I missed the era of Nirvana, Pearl Jam, Soundgarden and all the others, I missed it because I wasn’t a teenager yet, and I first listened to ‘About a girl’ just a few months after Kurt Cobain died. I rapidly became addict to the sound of Nirvana, and discovered Pearl Jam, Soundgarden, Sonic Youth, Alice in Chains, Temple of the Dog,…

And THIS is why I’ve always wanted to visit Seattle so badly, because it had- and I know it’s not they same, but they say it still has- an absolutely crazy and amazing musical scene.

Listening to Nirvana while writing this post, I remember when I asked my mother to knit a striped black and red sweater when I was sixteen. A sweater that I still wear today.

Anyway, here’s a few things I am planning to visit this weekend: The Sound Garden, Easy Street Music Records (West), Experience Music Project, Pike Place Market, Pioneer Square, Black Dog Forge, Sub Pop Records HQ, Reciprocal Recording Studio, Crocodile Cafe, The Garage, and The Showbox.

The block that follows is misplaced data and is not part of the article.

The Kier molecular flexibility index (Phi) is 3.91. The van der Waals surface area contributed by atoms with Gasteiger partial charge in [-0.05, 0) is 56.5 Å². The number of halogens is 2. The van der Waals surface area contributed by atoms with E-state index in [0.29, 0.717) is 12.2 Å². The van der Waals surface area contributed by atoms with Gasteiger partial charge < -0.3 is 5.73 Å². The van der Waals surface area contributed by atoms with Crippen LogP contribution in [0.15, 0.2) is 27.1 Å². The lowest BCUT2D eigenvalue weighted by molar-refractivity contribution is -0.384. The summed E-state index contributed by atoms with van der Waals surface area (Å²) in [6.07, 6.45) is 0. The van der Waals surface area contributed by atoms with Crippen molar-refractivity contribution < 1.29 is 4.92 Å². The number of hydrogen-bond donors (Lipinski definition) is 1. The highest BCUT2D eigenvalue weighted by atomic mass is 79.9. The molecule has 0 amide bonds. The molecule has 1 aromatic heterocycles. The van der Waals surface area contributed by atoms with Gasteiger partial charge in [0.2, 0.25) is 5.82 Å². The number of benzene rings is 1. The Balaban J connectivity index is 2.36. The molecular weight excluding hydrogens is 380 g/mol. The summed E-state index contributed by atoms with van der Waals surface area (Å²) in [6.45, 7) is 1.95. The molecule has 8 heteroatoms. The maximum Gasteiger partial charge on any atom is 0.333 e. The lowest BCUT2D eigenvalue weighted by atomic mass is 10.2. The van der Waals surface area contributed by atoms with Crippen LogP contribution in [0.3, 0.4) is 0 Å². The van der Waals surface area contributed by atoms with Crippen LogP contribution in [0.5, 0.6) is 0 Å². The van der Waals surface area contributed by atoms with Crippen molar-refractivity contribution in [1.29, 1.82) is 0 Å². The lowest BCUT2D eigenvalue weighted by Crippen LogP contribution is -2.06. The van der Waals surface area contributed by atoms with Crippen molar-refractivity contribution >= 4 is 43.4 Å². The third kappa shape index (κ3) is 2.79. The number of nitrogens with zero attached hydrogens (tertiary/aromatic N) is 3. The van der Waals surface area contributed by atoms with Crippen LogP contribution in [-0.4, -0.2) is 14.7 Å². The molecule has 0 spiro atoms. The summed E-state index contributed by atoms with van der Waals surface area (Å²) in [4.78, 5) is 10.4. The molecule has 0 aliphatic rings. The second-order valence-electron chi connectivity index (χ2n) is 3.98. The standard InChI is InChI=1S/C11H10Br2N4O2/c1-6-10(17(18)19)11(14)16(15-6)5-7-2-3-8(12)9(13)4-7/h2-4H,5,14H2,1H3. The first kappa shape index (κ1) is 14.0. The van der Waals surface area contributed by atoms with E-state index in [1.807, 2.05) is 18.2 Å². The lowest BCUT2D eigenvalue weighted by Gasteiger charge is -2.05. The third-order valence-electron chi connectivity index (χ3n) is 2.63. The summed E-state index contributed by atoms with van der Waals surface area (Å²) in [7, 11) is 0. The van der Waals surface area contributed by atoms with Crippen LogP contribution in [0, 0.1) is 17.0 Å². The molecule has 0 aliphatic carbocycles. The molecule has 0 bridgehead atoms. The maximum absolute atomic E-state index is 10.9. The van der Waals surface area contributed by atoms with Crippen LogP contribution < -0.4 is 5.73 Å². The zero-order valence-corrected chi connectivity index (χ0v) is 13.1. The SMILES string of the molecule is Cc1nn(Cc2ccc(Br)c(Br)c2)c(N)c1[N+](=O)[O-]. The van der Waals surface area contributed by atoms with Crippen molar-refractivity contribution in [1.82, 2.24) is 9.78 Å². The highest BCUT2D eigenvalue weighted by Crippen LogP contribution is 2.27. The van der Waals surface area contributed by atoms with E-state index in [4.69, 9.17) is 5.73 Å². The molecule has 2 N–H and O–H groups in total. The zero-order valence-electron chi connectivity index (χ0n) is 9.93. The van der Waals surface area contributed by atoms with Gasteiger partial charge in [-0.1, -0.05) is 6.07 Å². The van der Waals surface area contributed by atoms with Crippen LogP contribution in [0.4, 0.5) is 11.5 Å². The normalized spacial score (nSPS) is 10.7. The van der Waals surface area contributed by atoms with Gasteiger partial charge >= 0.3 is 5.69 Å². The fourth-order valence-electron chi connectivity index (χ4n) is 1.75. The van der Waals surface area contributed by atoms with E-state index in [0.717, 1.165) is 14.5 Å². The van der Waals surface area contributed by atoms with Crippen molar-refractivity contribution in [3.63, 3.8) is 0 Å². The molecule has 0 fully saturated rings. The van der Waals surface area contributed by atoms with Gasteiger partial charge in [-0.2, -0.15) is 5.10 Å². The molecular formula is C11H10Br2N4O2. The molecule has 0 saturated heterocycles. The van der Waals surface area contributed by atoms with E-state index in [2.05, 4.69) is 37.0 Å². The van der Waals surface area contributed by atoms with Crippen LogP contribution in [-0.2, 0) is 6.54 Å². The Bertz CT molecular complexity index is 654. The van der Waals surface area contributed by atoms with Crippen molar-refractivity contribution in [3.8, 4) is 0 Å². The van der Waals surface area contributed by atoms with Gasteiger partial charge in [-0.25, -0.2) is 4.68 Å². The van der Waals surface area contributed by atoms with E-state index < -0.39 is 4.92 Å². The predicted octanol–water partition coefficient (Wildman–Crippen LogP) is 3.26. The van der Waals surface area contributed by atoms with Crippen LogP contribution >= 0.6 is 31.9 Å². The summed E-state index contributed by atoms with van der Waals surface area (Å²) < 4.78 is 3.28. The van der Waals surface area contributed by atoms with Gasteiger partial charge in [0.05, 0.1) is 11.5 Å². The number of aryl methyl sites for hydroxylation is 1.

And of course some non-music related places: Space needle, the locks, and the Chihuli Garden and Glass.

I am loading my phone with a few albums that I am going to listen as I wander through the city. I’m watching “Hype” tonight. And then, I will be ready for the adventure. Seattle, here we go!

And no, I won’t be going to Aberdeen, unfortunately there isn’t time for everything. Next time maybe.

Have I already said that I am so excited? Because I am.

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NBC Store at the Rockefeller Center in NYC

During our visit to New York City a couple of weeks ago, and as genuine tourists, we stopped by the NBC shop at the Rockefeller center. We spent like half an hour there, browsing t-shirts, mugs, hoodies,… you name it. We didn’t buy a thing, but here’s some fun pictures that I took:

The Big Lebowski

01-lebowski